Gavi, the Vaccine Alliance has helped to vaccinate over one billion children with routine vaccines since it was established in 2000 – alongside enabling billions of critical vaccinations during campaigns, emergencies and pandemics – and is on course to achieve a majority of its 2025 strategic objectives.
In total, Gavi has enabled roughly six billion vaccinations around the world, protecting children and adults against 19 infectious diseases.
These new figures were unveiled at the Global Vaccine Impact Conference, co-hosted by the Spanish Government, which kicked off in Madrid today and saw the publication of a new report, Raising Generation ImmUnity.
Every year, Gavi provides vaccines to countries to protect half the world’s children and despite the huge strain placed on countries’ health systems by the COVID-19 pandemic, the report finds that it remains on or ahead of schedule in eight of 11 key ambitious commitments it made for the period 2021-2025 (Progress covering two of the five years of the 2021-2025 period).
These include efforts to immunise a further 300 million children, prevent between seven and eight million future deaths and unlock $80-$100 billion in economic benefits.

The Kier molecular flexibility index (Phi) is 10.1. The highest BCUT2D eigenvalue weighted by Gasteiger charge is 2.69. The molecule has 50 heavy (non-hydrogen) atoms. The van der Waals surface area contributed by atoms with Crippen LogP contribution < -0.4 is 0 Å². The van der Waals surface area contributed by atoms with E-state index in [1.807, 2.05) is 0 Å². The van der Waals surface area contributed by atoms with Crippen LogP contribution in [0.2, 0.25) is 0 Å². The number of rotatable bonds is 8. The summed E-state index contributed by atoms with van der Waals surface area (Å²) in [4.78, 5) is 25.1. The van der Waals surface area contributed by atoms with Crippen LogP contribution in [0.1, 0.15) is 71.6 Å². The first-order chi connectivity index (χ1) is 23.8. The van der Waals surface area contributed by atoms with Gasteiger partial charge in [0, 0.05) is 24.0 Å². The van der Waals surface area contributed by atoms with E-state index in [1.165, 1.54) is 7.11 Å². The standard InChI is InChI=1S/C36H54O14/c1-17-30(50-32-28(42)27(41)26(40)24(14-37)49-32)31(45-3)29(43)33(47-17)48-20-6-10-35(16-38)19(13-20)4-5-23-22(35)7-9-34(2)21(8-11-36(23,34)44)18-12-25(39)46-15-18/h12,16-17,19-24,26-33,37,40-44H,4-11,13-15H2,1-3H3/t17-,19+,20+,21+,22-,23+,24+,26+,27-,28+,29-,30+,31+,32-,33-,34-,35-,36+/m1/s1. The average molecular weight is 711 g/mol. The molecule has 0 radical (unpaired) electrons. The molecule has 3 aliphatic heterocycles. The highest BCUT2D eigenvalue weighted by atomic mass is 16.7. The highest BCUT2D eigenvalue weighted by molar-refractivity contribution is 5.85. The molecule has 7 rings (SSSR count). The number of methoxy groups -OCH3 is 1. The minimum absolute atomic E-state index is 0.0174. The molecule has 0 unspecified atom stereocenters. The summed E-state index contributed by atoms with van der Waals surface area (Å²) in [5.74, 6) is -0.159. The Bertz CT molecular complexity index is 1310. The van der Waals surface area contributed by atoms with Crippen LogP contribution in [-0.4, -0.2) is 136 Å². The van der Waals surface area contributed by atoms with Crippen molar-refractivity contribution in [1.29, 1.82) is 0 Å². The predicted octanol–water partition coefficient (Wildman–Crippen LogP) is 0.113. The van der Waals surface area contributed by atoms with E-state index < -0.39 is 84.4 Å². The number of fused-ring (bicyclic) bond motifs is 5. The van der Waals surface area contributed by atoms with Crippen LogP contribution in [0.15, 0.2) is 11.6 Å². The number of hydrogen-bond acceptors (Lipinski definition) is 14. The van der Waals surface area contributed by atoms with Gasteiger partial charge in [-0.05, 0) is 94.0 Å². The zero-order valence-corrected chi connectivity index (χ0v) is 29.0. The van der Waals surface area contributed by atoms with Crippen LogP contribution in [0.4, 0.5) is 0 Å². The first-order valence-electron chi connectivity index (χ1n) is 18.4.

Commitments where Gavi’s ambitious goals require additional effort during the current five-year period are in securing further cost savings from manufacturers, increasing countries’ own financial contribution and in helping countries transition away from Gavi support.
Commending these figures, Prof José Manuel Barroso, Gavi Board Chair, said: “For over twenty years, Gavi’s operating model has been a solution to the world’s immunisation challenges and at no time was this more the case than in recent years, when it has helped countries not only to weather the worst public health crisis in a century, but protect more and more people from deadly, preventable diseases.”
In addition to its work on essential childhood vaccines, Gavi manages stockpiles of vaccines against Cholera, Yellow Fever, meningococcal disease and Ebola, giving it a crucial role in outbreak response.